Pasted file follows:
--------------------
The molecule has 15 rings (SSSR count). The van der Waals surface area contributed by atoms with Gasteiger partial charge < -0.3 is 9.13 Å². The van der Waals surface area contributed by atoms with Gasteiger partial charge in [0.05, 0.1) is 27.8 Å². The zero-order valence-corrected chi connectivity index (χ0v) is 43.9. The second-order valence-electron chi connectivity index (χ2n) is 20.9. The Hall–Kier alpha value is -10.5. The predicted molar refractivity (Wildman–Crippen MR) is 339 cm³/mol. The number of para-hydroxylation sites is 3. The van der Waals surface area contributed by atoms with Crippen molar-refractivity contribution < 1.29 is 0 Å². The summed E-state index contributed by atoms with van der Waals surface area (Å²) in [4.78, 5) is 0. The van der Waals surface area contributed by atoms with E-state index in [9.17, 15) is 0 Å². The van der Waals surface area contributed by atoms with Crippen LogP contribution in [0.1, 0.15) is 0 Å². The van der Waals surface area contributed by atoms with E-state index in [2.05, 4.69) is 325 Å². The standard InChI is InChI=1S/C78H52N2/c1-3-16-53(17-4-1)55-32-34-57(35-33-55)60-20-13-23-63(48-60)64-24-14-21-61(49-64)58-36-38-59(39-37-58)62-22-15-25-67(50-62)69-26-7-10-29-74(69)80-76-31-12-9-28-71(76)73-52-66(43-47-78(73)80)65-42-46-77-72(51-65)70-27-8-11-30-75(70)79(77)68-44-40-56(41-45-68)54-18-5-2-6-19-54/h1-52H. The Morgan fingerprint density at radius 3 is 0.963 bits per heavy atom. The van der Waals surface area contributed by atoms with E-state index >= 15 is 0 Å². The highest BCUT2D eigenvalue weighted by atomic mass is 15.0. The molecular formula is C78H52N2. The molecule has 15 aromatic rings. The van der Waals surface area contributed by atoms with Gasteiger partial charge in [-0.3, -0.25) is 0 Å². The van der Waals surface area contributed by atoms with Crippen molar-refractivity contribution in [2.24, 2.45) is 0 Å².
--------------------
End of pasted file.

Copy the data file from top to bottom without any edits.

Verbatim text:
The molecule has 15 rings (SSSR count). The van der Waals surface area contributed by atoms with Gasteiger partial charge < -0.3 is 9.13 Å². The van der Waals surface area contributed by atoms with Gasteiger partial charge in [0.05, 0.1) is 27.8 Å². The zero-order valence-corrected chi connectivity index (χ0v) is 43.9. The second-order valence-electron chi connectivity index (χ2n) is 20.9. The Hall–Kier alpha value is -10.5. The predicted molar refractivity (Wildman–Crippen MR) is 339 cm³/mol. The number of para-hydroxylation sites is 3. The van der Waals surface area contributed by atoms with Crippen molar-refractivity contribution < 1.29 is 0 Å². The summed E-state index contributed by atoms with van der Waals surface area (Å²) in [4.78, 5) is 0. The van der Waals surface area contributed by atoms with E-state index in [9.17, 15) is 0 Å². The van der Waals surface area contributed by atoms with Crippen LogP contribution in [0.1, 0.15) is 0 Å². The van der Waals surface area contributed by atoms with E-state index in [2.05, 4.69) is 325 Å². The standard InChI is InChI=1S/C78H52N2/c1-3-16-53(17-4-1)55-32-34-57(35-33-55)60-20-13-23-63(48-60)64-24-14-21-61(49-64)58-36-38-59(39-37-58)62-22-15-25-67(50-62)69-26-7-10-29-74(69)80-76-31-12-9-28-71(76)73-52-66(43-47-78(73)80)65-42-46-77-72(51-65)70-27-8-11-30-75(70)79(77)68-44-40-56(41-45-68)54-18-5-2-6-19-54/h1-52H. The Morgan fingerprint density at radius 3 is 0.963 bits per heavy atom. The van der Waals surface area contributed by atoms with E-state index >= 15 is 0 Å². The highest BCUT2D eigenvalue weighted by atomic mass is 15.0. The molecular formula is C78H52N2. The molecule has 15 aromatic rings. The van der Waals surface area contributed by atoms with Gasteiger partial charge in [-0.3, -0.25) is 0 Å². The van der Waals surface area contributed by atoms with Crippen molar-refractivity contribution in [2.24, 2.45) is 0 Å².